CAPL: Culturally Authentic Pictorial Lexicon - (located online at  This amazing resource provides images demonstrating the true meaning/intention for words in a variety of languages.  This is a work in progress so not all words are represented, but it does help teachers to remove any cultural bias when assisting ELLs. - This is a wonderful way for all students to tell stories through comic strips.  My students always enjoyed selecting their characters, making them talk with speech bubbles, adding thought bubbles to show character motivation, and telling their stories.  This appeals to reluctant writers, too!  The site is bilingual (English/Spanish) and is also available as a free app in the iTunes store.

Thursday, August 7, 2014

Take Care of Yourself and Each Other :)

Ugh.  One of the worst parts of having depression is that sometimes, for no reason at all, everything stinks.  This happened to me last spring.  It started with being a bit tired/unmotivated.  A month later, I realized I had neglected housework, the yard, and things I am usually passionate about - like this blog.   At the same time, I felt completely overwhelmed. by. everything.  I got through it with a lot of rest, time, support from friends, love from my family, and learning not to be so hard on myself.  I am working on my gratitude, and seeing the blessings present in my daily life as a way to beat depression, including opening myself up to new friendships and opportunities.
As we gear up to begin a new school year, I just want to remind myself (and all of you) to be gentle on yourself and each other.  We truly don't know what personal struggles each other face, and we need to be mindful.
Teachers are a resilient bunch, and I am no exception.  I am hoping that reducing my hours (again) and spending more time with my family and friends will keep me on an even keel.  Unfortunately, since I don't feel right taking medical leave, it means a bit of increased stress financially.  It is scary, but what is life without a bit of risk, right?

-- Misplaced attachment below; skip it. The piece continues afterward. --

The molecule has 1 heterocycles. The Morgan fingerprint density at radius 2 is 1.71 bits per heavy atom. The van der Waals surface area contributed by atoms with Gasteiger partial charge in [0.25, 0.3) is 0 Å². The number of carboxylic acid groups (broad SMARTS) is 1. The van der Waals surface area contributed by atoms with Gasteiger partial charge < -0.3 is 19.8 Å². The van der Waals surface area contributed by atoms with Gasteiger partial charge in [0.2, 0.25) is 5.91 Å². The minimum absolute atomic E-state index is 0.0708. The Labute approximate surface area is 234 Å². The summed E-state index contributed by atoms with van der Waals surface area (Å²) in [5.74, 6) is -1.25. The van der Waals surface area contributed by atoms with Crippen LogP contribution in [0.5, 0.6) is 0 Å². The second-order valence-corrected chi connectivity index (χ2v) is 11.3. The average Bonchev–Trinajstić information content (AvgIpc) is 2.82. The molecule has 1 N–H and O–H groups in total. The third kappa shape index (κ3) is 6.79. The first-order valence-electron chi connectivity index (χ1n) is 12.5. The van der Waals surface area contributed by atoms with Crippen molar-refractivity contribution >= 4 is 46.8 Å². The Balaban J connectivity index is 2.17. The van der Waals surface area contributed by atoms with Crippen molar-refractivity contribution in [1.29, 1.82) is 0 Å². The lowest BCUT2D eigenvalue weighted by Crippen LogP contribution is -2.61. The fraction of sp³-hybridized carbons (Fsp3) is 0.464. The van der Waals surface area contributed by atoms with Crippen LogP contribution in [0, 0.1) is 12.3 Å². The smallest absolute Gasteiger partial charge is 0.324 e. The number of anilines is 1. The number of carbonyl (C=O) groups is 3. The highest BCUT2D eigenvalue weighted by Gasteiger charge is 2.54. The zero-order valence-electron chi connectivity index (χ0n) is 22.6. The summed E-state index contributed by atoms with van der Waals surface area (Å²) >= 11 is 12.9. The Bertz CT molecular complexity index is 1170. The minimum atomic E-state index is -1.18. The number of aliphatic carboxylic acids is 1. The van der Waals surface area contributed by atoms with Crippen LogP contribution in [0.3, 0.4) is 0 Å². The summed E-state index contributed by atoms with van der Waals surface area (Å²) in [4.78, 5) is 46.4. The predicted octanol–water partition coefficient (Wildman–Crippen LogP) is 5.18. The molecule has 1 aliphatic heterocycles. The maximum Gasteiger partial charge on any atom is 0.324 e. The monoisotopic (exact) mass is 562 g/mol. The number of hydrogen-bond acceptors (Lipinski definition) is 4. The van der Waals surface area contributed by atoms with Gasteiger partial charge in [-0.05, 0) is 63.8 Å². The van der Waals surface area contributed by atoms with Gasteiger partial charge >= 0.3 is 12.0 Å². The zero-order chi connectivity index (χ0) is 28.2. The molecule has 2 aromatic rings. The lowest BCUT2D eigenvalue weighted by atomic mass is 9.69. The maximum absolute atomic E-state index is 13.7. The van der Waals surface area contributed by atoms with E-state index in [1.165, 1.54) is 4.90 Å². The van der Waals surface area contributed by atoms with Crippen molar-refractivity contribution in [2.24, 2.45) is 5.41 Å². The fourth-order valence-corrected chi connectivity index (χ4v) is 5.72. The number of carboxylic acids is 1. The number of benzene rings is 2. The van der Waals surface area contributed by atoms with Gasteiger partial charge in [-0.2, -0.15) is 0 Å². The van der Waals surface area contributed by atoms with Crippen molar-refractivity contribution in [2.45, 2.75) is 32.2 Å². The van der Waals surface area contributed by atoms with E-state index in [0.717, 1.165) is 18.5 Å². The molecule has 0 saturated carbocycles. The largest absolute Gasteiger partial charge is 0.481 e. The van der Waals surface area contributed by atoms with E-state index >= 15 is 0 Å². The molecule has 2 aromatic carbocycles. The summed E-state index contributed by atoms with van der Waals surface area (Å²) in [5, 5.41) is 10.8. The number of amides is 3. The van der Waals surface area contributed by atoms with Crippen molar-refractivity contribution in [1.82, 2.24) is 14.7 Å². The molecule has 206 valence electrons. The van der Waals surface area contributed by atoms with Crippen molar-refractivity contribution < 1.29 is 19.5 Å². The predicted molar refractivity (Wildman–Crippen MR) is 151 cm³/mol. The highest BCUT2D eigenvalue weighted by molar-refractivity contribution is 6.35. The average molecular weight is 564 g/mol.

I'll have something teaching-related next time... most likely!  Thanks so much for listening, again.

Saturday, August 2, 2014

5 Back to School Freebies!

Here's a quick roundup of 5 freebies and tutorials as you gear up for Back to School from my TPT store:

1.   A tutorial on how to create your own Chair Pockets from a person who rarely sews...

2. The Guided Reading Cheat Sheet: A handy reminder of what to do before/during/after reading:

3. The Mystery Word of the Week:  Print a free week here...

This one isn't a freebie, but you can download 2 weeks of Mystery Words free from the preview on this product...

4.  The Brain Booster Box:  Grab the instructions and a free set of open-ended questions here.

5. Do your kiddos need to learn Greek and Latin Stems?  Here's my 5 Minutes a Day Strategy:

Also, you may have heard about the upcoming BTS sale on TPT!  Shop my store now to add to your cart, and they will be 28% off (August 4 and 5) when you enter the code: BTS14  (Friendly reminder to use the code...  occasionally I forget!)
Button credits: Creative Clips by Krista Walden